If you defeat the Monster in a Showdown, you win. If the Shadow Track bottoms out, the Monster wins. If you are playing Solo or Co-Op and the Villain KOs all heroes in play at once, you lose.

Multiple expansions have been released, free, premium and even fan-made, and I plan on covering the official ones at a later date.

With the exception of the map, which was drawn by Matthew Morgaine (who also portrays Heinrich Cartwright), virtually every piece of art in the game is a combination of photography and special effects. Some folks have scoffed at how some of the characters (especially villains like the Vampire) look, but I've always thought it added a certain charm to the game.

The game also includes a soundtrack CD, which I've actually kept in fairly regular rotation in my CD player. Yeah, I'm a fan.

Lastly, there are optional rules, like Team Play and the Showdown Chart, which can add extra chaos to the Showdown with the Villain, but can also dramatically extend gameplay.
Showing off the Werewolf, Lucy Hanbrook, some of minis and more.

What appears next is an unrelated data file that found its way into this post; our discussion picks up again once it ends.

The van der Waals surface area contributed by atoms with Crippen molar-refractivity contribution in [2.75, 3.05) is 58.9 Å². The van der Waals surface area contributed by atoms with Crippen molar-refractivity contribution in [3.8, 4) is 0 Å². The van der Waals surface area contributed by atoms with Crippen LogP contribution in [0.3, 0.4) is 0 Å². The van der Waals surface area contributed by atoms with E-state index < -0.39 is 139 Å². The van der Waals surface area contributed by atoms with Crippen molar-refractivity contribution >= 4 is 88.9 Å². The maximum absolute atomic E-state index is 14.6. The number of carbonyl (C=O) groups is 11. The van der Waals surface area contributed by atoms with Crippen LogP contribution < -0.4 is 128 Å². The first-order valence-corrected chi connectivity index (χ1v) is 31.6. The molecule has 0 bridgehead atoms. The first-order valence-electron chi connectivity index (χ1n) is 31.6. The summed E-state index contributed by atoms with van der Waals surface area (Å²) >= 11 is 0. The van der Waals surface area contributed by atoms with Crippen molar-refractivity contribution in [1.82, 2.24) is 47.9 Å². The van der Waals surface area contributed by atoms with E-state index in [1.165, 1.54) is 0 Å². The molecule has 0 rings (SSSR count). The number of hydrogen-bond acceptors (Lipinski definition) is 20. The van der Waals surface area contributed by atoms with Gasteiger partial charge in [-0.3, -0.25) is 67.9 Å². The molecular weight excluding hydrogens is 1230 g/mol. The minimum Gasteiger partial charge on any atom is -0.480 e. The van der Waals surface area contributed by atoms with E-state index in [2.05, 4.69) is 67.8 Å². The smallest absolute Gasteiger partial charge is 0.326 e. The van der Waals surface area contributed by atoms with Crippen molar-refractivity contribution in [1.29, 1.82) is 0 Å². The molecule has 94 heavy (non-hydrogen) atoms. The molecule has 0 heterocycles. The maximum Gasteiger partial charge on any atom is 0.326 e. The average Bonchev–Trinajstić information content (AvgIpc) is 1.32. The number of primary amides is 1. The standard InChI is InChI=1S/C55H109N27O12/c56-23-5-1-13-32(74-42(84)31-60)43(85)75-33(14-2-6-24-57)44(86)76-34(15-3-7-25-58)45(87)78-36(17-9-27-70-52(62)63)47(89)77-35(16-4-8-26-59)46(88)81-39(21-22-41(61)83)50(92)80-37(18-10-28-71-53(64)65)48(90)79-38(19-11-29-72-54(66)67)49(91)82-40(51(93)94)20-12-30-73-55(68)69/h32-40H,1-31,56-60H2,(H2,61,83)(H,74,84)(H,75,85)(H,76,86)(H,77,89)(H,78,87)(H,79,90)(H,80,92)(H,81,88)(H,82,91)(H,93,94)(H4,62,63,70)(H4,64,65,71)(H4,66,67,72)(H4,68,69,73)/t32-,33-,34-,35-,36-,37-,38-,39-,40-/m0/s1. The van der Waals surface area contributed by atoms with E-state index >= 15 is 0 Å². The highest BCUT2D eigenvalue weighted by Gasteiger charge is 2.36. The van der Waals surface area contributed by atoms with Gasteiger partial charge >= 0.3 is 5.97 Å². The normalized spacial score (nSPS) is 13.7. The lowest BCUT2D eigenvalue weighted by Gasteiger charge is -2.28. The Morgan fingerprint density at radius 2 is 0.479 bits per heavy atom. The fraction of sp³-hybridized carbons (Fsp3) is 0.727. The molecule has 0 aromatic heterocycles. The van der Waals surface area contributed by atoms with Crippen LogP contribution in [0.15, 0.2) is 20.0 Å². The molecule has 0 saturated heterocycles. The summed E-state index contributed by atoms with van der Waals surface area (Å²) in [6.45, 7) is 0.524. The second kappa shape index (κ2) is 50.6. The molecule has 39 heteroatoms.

WHAT WORKS: Theme, theme, theme. The whole game oozes it. When I had a regular roleplaying group, there were many times that our planned adventures got derailed for playing this instead...and that was BEFORE I got the expansions. The different combinations of cards, characters and villains have provided a flexibility to the game that I didn't even expect, and aside from a time or two when the Noble Woman overtook the game, I haven't experienced nearly as many balance issues with this game as I have with others.

WHAT DOESN'T WORK: The more you add, the bigger the set-up time is, unless you keep things VERY organized. There's technically no solo rules in the base set, but you can push the Coop rules there with little effort. I have had one person play it with me who could not wrap their heads around Investigationt tokens as an abstract for all currency in the game, from buying items to powering abilities to finding the Villain's Lair.

CONCLUSION: Look, I don't have a lot of bad to say about this, because the proof is in the fun, and after my first time stumbling through a game, I haven't had a bad time playing this, whether solo, with my kid, or with a whole group of buddies. The villains all feel distinct, the characters all feel distinct. Yeah, you can have bad runs where the dice or cards fall against you, and there are certain combinations of Hero vs Villain that are easier or harder, but there's not a villain that we haven't both beaten or lost to. I've heard the game called Arkham Horror-lite, and I've heard it called a rip-off of Arkham Horror. I've recently played Arkham Horror for the first time, and so far I prefer A Touch of Evil (though they both have their merits). I like the feel of it all so much that I've even been tempted to turn it into a Savage Setting a time or two. I firmly believe it doesn't get enough love at all.